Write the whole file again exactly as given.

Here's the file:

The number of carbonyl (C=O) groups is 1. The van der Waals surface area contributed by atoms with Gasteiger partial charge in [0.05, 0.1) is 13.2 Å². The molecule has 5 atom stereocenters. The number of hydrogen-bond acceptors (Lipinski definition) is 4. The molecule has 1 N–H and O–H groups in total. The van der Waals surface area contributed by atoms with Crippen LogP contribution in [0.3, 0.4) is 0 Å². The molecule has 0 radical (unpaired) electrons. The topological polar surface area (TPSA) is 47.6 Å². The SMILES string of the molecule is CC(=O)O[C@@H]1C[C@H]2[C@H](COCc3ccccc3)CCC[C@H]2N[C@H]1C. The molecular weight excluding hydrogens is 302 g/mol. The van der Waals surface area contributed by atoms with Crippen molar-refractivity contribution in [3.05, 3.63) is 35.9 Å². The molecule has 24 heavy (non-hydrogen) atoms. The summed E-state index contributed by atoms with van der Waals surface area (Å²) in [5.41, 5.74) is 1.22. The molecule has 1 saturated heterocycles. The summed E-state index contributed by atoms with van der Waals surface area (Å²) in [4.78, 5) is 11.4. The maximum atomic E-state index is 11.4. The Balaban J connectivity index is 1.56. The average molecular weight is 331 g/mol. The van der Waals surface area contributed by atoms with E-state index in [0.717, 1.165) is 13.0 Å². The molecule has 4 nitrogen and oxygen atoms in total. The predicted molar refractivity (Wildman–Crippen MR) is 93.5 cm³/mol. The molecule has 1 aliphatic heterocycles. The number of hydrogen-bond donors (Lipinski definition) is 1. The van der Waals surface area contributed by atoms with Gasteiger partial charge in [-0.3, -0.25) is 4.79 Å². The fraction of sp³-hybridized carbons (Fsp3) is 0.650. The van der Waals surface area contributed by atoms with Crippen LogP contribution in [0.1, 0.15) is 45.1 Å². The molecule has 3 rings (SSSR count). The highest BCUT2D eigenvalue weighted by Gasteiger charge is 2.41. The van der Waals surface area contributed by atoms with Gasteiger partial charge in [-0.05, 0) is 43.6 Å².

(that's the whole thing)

The number of carbonyl (C=O) groups is 1. The van der Waals surface area contributed by atoms with Gasteiger partial charge in [0.05, 0.1) is 13.2 Å². The molecule has 5 atom stereocenters. The number of hydrogen-bond acceptors (Lipinski definition) is 4. The molecule has 1 N–H and O–H groups in total. The van der Waals surface area contributed by atoms with Crippen LogP contribution in [0.3, 0.4) is 0 Å². The molecule has 0 radical (unpaired) electrons. The topological polar surface area (TPSA) is 47.6 Å². The SMILES string of the molecule is CC(=O)O[C@@H]1C[C@H]2[C@H](COCc3ccccc3)CCC[C@H]2N[C@H]1C. The molecular weight excluding hydrogens is 302 g/mol. The van der Waals surface area contributed by atoms with Crippen molar-refractivity contribution in [3.05, 3.63) is 35.9 Å². The molecule has 24 heavy (non-hydrogen) atoms. The summed E-state index contributed by atoms with van der Waals surface area (Å²) in [5.41, 5.74) is 1.22. The molecule has 1 saturated heterocycles. The summed E-state index contributed by atoms with van der Waals surface area (Å²) in [4.78, 5) is 11.4. The maximum atomic E-state index is 11.4. The Balaban J connectivity index is 1.56. The average molecular weight is 331 g/mol. The van der Waals surface area contributed by atoms with E-state index in [0.717, 1.165) is 13.0 Å². The molecule has 4 nitrogen and oxygen atoms in total. The predicted molar refractivity (Wildman–Crippen MR) is 93.5 cm³/mol. The molecule has 1 aliphatic heterocycles. The number of hydrogen-bond donors (Lipinski definition) is 1. The van der Waals surface area contributed by atoms with Gasteiger partial charge in [-0.3, -0.25) is 4.79 Å². The fraction of sp³-hybridized carbons (Fsp3) is 0.650. The van der Waals surface area contributed by atoms with Crippen LogP contribution in [0.1, 0.15) is 45.1 Å². The molecule has 3 rings (SSSR count). The highest BCUT2D eigenvalue weighted by Gasteiger charge is 2.41. The van der Waals surface area contributed by atoms with Gasteiger partial charge in [-0.05, 0) is 43.6 Å².